The Department of Commerce and a little-known sub-agency called the National Marine Fisheries Service (NMFS) are pursuing a radical plan to develop fish feedlots two to 200 miles off our oceans’ coasts. This alarming plan would effectively privatize parts of the ocean for large corporations.

The NMFS is promoting privatized ocean sites, feedlots for new finfish species, and a streamlined application and permitting process. Remarkably, the agency admits that getting away from state and local authorities and their environmental regulations is a major reason for moving offshore.

Similar to factory-style poultry and livestock operations, there are mounting concerns that fish feedlots are causing damage to the environment. These feedlots produce fish in crowded cages, requiring antibiotics and pesticides to treat diseases and parasites. Pollution from the feedlots can suffocate marine life, and escapes threaten native fish.

The proposal to extend fish feedlots into the ocean is part of a larger NMFS plan to respond to the Seafood Trade Deficit, also called the Seafood Gap. Americans love seafood. We import far more than we export. Most of what we import are expensive fish, while we export the cheap stuff. Addressing this gap is the agency’s economic rationale for a vast new offshore aquaculture program that could forever change our coastal ecosystems. The NMFS has embarked on a 25-year plan to close the Seafood Gap through aggressive promotion of fish feedlots in U.S. waters.

Following marching orders from the Department of Commerce, the NMFS plan focuses on expanding domestic marine aquaculture. That means promoting fish feedlots through grants, corporate recruitment and reduced regulation. NMFS dismisses the idea that fish feedlots are environmentally damaging – despite rapidly emerging evidence to the contrary – by claiming that any problems that occur can be fixed with new technology.

The offshore proposal comes after a growing number of coastal communities have had a bellyful of fish feedlots and will tolerate no more. State and local governments are shutting down NMFS’ planned expansions through regulation and outright bans. By building the industry outside of state and local jurisdiction in the U.S. Economic Exclusion Zone, two to 200 miles offshore, the NMFS will be the regulatory agency and have a much freer hand.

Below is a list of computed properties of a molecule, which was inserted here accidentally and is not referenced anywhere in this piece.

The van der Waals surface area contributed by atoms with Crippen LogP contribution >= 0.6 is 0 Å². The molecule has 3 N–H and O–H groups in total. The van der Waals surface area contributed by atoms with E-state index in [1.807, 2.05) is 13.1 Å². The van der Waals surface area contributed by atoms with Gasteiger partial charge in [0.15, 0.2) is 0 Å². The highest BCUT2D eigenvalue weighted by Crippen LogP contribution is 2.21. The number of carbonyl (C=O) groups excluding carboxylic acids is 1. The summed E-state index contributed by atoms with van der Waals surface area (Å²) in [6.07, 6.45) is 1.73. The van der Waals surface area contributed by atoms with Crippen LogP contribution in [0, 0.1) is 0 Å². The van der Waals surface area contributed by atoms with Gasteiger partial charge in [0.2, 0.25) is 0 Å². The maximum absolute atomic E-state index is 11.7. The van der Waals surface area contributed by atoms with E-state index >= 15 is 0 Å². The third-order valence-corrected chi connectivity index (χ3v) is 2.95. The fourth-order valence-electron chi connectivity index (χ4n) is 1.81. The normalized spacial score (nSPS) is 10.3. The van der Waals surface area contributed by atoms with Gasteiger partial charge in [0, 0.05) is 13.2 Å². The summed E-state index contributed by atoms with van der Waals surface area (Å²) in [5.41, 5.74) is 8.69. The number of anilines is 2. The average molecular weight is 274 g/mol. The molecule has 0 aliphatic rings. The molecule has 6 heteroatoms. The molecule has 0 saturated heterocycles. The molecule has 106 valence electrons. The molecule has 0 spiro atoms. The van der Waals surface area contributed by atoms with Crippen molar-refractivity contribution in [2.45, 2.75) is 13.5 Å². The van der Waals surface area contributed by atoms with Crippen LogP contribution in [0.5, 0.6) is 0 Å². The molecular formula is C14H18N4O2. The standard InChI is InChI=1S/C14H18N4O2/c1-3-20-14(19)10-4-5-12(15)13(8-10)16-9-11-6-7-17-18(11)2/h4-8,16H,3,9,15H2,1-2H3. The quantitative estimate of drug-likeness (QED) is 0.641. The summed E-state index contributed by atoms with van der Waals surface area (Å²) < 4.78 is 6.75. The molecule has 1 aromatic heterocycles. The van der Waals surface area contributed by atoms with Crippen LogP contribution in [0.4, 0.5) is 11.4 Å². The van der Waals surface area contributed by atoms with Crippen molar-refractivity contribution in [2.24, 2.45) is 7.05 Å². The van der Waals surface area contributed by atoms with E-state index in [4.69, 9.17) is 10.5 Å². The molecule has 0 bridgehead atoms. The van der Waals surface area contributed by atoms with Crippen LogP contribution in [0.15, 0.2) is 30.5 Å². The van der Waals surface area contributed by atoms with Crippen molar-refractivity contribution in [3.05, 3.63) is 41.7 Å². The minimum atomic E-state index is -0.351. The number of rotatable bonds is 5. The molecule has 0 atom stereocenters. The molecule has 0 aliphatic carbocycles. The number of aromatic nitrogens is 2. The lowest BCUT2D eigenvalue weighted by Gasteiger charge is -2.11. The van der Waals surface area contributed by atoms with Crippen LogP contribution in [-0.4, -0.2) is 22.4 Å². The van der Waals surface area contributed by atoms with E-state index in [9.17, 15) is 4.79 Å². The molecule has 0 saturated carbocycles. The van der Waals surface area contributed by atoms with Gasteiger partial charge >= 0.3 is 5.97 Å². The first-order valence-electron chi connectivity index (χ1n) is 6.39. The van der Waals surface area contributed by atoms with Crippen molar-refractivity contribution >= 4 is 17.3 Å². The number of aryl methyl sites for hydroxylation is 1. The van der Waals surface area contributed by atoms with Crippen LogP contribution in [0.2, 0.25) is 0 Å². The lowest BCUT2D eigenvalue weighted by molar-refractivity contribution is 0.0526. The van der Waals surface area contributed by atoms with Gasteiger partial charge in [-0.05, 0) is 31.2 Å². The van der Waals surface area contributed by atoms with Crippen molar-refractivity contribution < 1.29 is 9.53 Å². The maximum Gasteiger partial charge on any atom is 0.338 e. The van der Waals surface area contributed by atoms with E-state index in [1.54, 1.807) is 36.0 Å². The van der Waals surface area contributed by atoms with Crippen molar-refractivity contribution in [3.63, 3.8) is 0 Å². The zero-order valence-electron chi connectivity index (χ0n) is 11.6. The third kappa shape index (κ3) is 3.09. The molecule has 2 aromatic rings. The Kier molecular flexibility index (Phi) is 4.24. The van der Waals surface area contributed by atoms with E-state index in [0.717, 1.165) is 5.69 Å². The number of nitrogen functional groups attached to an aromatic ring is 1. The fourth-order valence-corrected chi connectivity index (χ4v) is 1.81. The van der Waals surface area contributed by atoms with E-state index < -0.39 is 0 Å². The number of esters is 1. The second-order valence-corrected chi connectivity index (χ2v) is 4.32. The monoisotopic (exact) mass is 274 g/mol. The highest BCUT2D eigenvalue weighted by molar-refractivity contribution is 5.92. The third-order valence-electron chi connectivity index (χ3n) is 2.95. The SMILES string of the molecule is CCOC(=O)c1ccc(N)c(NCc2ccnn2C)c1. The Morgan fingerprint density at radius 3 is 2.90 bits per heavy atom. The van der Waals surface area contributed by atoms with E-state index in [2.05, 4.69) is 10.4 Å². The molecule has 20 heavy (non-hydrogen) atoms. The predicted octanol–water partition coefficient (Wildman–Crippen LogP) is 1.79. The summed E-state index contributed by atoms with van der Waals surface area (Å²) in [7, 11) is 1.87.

Here are some of NMFS’ current objectives for offshore development, gleaned from their own documents:

• Promote commercial feedlot exploitation of at least seven new finfish species. This is despite powerful scientific documentation of the damage done by farming salmon.

• Create private ownership rights to ocean feedlot sites. NMFS finds corporations don’t want to risk investing offshore without ownership rights, which presumably will increase their chances of a federal buyout if things go sour.

• Streamline the application and approval process for offshore site development. NMFS will be both promoting the industry and approving the applications.

• Encourage aquaculture industry representatives to seek membership on all NMFS advisory panels, including Fishery Management Councils and Marine Protected Area advisory groups. Won’t that be cozy? NMFS just got done drafting a Code of Conduct for Responsible Aquaculture Development in the U.S. Exclusive Economic Zone with input from around 40 aquaculture representatives – and none from commercial fishing organizations.

There is still time for the agency to consider a different type of economic development plan. Instead of promoting an environmentally destructive industry, the agency should spend resources to build the market for wholesome, sustainable U.S. wild shrimp and salmon. Sustainable fishing operations for these types of fish help promote and enhance local economies and ecosystems.

The NMFS and the Commerce Department have set out to make an important, probably irrevocable, change in U.S. marine policies, based on specious economic rationale and little public input. The NMFS, a scientific and regulatory agency, has transformed itself into a special-interest advocate. The agency should either protect the ocean or boost industry – attempting to do both simultaneously is a conflict that leads to the foolish rationale associated with the Seafood Gap and a serious violation of the public trust.

Phil Lansing is a resource economist and a senior fellow at the Institute for Agriculture and Trade Policy (www.iatp.org), headquartered in Minneapolis.